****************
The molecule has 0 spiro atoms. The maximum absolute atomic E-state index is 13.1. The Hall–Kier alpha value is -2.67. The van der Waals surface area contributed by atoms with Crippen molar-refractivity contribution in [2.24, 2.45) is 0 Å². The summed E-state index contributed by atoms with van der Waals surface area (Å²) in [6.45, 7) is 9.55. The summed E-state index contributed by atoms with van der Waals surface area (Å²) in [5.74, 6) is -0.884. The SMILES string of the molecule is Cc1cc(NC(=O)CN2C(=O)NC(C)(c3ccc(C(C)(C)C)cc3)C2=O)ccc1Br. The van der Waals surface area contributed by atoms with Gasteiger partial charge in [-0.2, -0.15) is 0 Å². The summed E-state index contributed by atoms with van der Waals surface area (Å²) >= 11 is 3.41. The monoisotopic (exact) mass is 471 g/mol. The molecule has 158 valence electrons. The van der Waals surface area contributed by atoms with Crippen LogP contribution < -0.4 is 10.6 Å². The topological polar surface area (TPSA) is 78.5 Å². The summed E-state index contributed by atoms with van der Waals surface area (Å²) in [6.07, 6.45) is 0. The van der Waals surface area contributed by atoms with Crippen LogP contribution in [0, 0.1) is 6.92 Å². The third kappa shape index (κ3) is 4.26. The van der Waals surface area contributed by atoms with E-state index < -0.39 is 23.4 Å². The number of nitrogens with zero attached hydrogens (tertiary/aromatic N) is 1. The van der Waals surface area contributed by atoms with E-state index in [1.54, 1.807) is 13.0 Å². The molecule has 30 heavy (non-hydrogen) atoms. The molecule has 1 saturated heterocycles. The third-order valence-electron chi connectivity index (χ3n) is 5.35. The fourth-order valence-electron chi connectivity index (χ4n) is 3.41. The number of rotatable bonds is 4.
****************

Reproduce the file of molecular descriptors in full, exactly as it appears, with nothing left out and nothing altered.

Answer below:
The molecule has 0 spiro atoms. The maximum absolute atomic E-state index is 13.1. The Hall–Kier alpha value is -2.67. The van der Waals surface area contributed by atoms with Crippen molar-refractivity contribution in [2.24, 2.45) is 0 Å². The summed E-state index contributed by atoms with van der Waals surface area (Å²) in [6.45, 7) is 9.55. The summed E-state index contributed by atoms with van der Waals surface area (Å²) in [5.74, 6) is -0.884. The SMILES string of the molecule is Cc1cc(NC(=O)CN2C(=O)NC(C)(c3ccc(C(C)(C)C)cc3)C2=O)ccc1Br. The van der Waals surface area contributed by atoms with Gasteiger partial charge in [-0.2, -0.15) is 0 Å². The summed E-state index contributed by atoms with van der Waals surface area (Å²) >= 11 is 3.41. The monoisotopic (exact) mass is 471 g/mol. The molecule has 158 valence electrons. The van der Waals surface area contributed by atoms with Crippen LogP contribution < -0.4 is 10.6 Å². The topological polar surface area (TPSA) is 78.5 Å². The summed E-state index contributed by atoms with van der Waals surface area (Å²) in [6.07, 6.45) is 0. The van der Waals surface area contributed by atoms with Crippen LogP contribution in [0, 0.1) is 6.92 Å². The third kappa shape index (κ3) is 4.26. The van der Waals surface area contributed by atoms with E-state index < -0.39 is 23.4 Å². The number of nitrogens with zero attached hydrogens (tertiary/aromatic N) is 1. The van der Waals surface area contributed by atoms with E-state index in [1.54, 1.807) is 13.0 Å². The molecule has 30 heavy (non-hydrogen) atoms. The molecule has 1 saturated heterocycles. The third-order valence-electron chi connectivity index (χ3n) is 5.35. The fourth-order valence-electron chi connectivity index (χ4n) is 3.41. The number of rotatable bonds is 4.